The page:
Home News Center YJLI Fellow Korynna Lopez Elevates the Voices of Youth in Custody

YJLI Fellow Korynna Lopez Elevates the Voices of Youth in Custody

June 27, 2021
Courtney M. McSwain

What got you into doing youth justice reform work? 

For me, it was a little two-fold. I started with an organization in Chicago called the Mikva Challenge, which works to engage young people in civic engagement and opportunities. I started as a member of the Juvenile Justice Council. I was interested in joining that organization because I had seen a similar youth council working on another issue area, and seeing young people like me, from areas like me, who were making decisions about what kind of real policy solutions they wanted to uplift was something I hadn't seen before and I wanted to be a part of it.  

The other side of it was growing up with my mom as a social worker; hearing and understanding the kind of discussions and care for children that she had, ingrained in me the importance of caring for youth and navigating systems that are supposed to support them. It was a natural connection to this work.

Can you tell us about your YJLI advocacy project? 

Pre-pandemic, I was going into the Cook County juvenile temporary detention center to co-direct a policy club, specifically for youth who were facing adult transfer cases. We were in there every other Monday breaking bread and talking about what kind of policy changes the youth wanted to see. 

It’s hard finding resources to have those conversations with youth in custody, and I think that's a very important population to engage in policy change discussions. When their case is resolved, those are the young people we want to engage in fixing the system, because they've been through it, but I think the earlier we can engage them the better. We use the policy club to talk about prevention and ask what resources or supports young people need in their community and to help the youth build self-advocacy tools. I’ve used my fellowship year with YJLI to focus on how to grow the program and have a guide and a curriculum toolkit to put those resources together and map out how to navigate these conversations with young people in custody, that is especially mindful of the characteristics of the place in which the conversations are happening (length of stay, the fact that it is a carceral setting, etc.).

What changes have the youth you’ve worked with identified?   

Getting rid of automatic transfer laws. And again, the population we’re talking about is young people facing adult transfer cases – so they are in a facility with other youth with juvenile cases and they see those being handled very differently. They want to know how the juvenile justice system came to be, where transfer laws came from and how they can be eliminated. And there’s a fine line because, even if legislation passed to end adult transfer, it’s unlikely that it would retroactively impact their cases. So, there’s a balance between discussing these changes and giving them false hope that their specific case would be impacted. That’s the elephant in the room that led to my advocacy project as a means to strike that balance and still make our time worthwhile. But still, they know how ludicrous those laws are.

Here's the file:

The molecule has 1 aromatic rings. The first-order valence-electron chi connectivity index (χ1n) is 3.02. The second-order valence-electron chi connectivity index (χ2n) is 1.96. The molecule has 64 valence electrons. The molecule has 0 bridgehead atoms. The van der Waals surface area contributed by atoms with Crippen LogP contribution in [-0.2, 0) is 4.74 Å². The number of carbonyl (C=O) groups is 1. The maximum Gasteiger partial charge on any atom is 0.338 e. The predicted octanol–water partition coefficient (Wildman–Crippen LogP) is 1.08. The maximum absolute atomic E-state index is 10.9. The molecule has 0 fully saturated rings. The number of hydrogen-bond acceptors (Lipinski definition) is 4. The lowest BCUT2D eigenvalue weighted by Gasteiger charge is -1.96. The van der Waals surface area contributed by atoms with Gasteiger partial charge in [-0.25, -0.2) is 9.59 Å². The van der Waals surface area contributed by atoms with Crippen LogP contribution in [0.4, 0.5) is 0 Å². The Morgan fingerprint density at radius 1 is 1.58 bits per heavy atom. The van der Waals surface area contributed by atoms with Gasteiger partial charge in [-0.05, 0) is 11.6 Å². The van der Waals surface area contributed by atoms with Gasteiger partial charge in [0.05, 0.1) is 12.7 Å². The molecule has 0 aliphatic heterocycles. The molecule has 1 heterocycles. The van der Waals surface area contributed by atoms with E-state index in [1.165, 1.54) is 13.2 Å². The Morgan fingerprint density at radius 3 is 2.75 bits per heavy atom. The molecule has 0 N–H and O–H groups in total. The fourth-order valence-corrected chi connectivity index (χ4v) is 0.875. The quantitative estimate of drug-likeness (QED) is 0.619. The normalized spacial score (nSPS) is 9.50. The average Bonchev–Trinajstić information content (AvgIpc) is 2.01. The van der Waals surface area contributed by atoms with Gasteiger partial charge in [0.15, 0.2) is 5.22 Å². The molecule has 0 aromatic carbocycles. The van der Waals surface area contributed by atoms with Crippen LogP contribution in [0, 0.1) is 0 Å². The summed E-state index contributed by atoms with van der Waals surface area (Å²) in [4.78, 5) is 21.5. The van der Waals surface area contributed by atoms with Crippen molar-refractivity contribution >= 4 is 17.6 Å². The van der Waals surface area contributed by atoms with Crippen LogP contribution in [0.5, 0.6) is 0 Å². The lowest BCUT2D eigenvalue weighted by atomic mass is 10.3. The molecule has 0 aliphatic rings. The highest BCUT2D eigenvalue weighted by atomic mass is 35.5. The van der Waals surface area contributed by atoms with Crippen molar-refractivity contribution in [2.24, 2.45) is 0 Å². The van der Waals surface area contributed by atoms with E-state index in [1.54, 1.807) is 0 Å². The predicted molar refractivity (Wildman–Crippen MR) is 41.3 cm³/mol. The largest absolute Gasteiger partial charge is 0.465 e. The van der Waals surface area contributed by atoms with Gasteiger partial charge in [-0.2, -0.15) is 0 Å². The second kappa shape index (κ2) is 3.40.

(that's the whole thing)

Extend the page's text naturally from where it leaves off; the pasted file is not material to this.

There are also things in their communities that they want to see – basic things like basketball courts, parks and schools, restaurants - obvious choices that would help with prevention and creating communities that support young people’s development.

What motivates you? 

The lens I crafted from my mom’s influence created a passion for people; through her I learned the importance of looking at someone and not just taking whatever action they've done or have been accused of at face value - but thinking about people holistically. What was going on in their life beforehand? What is the community or societal impact on them? That passion and lens combine to keep me in this work.

Additionally, I often go back to a conversation in a class where we discussed the inherent harms of systems that were human-made and how people just accept the flaws we identify when the answer to change and make new systems is so clear, though not easy.

How do you feel about the future? Does it look hopeful for you? 

Each year I notice more people on the right side of this and that gives me a lot of hope. Even in my own community here in Berwyn, just outside of Chicago. Four years ago, I thought I was alone in this kind of thinking. Then, I immediately met a lot of neighbors across the city and in my own ward showing me that I wasn't as I ran for alderperson. There are people that want to see change.  Seeing people in my neighborhood and across the state and country committing to changing these issues gives me a ton of motivation. We're getting stronger and we're moving more towards that vision.

What's your dream youth justice vision? 

My vision is that there's no need for a juvenile justice system - that we don’t even get to the point where we need these systems to punish or rehabilitate. We have an ecosystem of supports, services and empathy that says no one is deserving of the conditions of a prison or detention center, which doesn't do anything to constructively help anyone. And we have people who understand that and want to be in solidarity with their neighbors. 

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